It’s not often that a band won’t demand some movement from the crowd, but with vocalist Brian proudly stating their shows are known for a little violence, he actively demands it, and if the crowd can’t bring it, he will jump in and start it himself. Having a huge roster change since their inception in 1988, guitarist Tony Lazaro is the only remaining original member from its inception, but they are solid as can be in their current live unit. The crowd turns into bedlam, crowd surfing, circle pits, and Brian even crowd surfing himself. As if that wasn’t enough, he manages to get a wall of death, and for those that have never been to the Underworld, this is all regardless of the huge concrete column in the center of the floor. It’s fair to say that the crowds’ intensity matched the bludgeoning death metal Vital Remains create. All finished off in a sea of red lights and the pouring blood from the ram’s skull. They even make a point to share their love and support not just for their tour mates, but the opening act NahemiA too, making a point to say it was great to see their live performance and display, something that should have made the crowd wish they got there earlier. Superb.
I Am Morbid are the final act to take to the stage and the reason the entire Morbidfest became a thing. Mr. David Vincent of Morbid Angel fame bringing what is known as the classic era of Morbid Angel to life again with some extremely talented men around him. Drummer Tim Yeung who really shouldn’t need an introduction, lead guitarist Bill Hudson who among many acts, had a brief stint filling in as lead guitarist for Vital Remains at one point, and recently joined Kelly McLauchlin of Pessimist/formerly of Possessed. Vital Remains are a tough act to follow for any band, but David is as cool as ice and takes it all in his stride, the crowd could not be more pumped up and it soon kicks off strong right where Vital Remains left off. Members of the line ups previous bands stand side of stage beers in hand and headbanging together too, such was the impact Morbid Angel had on peoples lives. Dave finds time to talk between gaps in songs, his dominating figure showing no signs of wear at all with his trademark signature Dean bass which is just as recognizable as him. He goes on to talk about what was coming next, and how those songs are his favourite of that era, and it’s awesome to actually hear someone saying that and seeing all the faces light up with joy and excitement about songs written so long ago, let alone played so often. Despite a mammoth set, the night is curtailed by the early curfew of the club night that follows much to Dave’s, and the crowd’s frustration, he actually sounds like he could play for another hour or so without issue, and the crowd despite the sweaty, exhausted mess they are could keep going just as long. It isn’t like Dave hasn’t the worthy material for it either, but all good things must come to an end.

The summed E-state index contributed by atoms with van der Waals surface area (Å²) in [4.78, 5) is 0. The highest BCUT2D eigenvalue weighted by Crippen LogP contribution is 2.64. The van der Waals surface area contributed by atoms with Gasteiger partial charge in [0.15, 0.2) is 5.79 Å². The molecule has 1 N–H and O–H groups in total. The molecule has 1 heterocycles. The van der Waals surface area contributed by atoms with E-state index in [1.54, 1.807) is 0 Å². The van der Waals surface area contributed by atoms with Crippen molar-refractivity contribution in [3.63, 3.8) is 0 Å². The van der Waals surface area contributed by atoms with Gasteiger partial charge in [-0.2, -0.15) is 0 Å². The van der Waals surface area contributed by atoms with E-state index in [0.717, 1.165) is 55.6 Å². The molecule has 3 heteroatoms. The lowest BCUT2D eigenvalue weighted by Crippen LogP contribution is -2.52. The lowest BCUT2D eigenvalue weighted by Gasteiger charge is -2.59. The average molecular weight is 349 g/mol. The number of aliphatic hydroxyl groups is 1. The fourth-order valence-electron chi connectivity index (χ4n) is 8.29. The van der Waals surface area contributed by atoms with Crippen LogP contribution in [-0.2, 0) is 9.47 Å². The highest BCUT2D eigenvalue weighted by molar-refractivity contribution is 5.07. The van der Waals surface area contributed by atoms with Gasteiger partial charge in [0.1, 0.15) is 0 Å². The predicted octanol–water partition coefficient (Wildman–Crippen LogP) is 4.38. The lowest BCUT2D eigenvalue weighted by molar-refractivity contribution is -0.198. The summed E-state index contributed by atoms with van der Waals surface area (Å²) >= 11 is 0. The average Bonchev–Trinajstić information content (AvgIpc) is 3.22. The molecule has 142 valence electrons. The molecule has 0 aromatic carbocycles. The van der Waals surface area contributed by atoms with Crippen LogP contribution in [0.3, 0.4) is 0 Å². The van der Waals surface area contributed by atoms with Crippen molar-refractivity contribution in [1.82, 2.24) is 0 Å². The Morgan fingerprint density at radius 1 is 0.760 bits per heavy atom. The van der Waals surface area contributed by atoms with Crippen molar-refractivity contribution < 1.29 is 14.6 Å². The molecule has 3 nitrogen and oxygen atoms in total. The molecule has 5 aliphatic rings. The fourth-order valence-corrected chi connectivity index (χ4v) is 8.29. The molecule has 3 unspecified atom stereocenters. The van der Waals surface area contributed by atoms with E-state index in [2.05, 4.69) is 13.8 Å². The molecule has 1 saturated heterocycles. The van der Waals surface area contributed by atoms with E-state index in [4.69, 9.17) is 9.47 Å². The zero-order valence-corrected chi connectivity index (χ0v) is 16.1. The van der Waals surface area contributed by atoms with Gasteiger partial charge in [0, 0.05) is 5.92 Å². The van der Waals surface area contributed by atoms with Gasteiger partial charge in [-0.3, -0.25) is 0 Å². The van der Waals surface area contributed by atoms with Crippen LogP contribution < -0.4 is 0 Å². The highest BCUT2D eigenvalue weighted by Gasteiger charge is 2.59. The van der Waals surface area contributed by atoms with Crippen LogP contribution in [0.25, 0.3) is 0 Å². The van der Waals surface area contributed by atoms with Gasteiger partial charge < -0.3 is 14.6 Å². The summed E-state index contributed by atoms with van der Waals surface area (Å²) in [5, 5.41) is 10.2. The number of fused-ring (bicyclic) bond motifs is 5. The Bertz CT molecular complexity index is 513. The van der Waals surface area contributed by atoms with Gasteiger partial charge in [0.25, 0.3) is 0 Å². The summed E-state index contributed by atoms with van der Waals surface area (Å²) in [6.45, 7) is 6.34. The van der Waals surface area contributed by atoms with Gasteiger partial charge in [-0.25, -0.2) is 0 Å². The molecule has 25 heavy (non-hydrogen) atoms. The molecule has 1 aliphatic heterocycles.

Other than the crazy early doors, the only other downside (ignoring the fact of what turned out to be a broken rib!) was the lack of picket board religious type that the line up usually brings, to see Brian Welcher outside with them with his own board and openly satanist way of life would have just been the cherry on top. Morbidfest was fantastic, and we cannot wait to see future endeavors!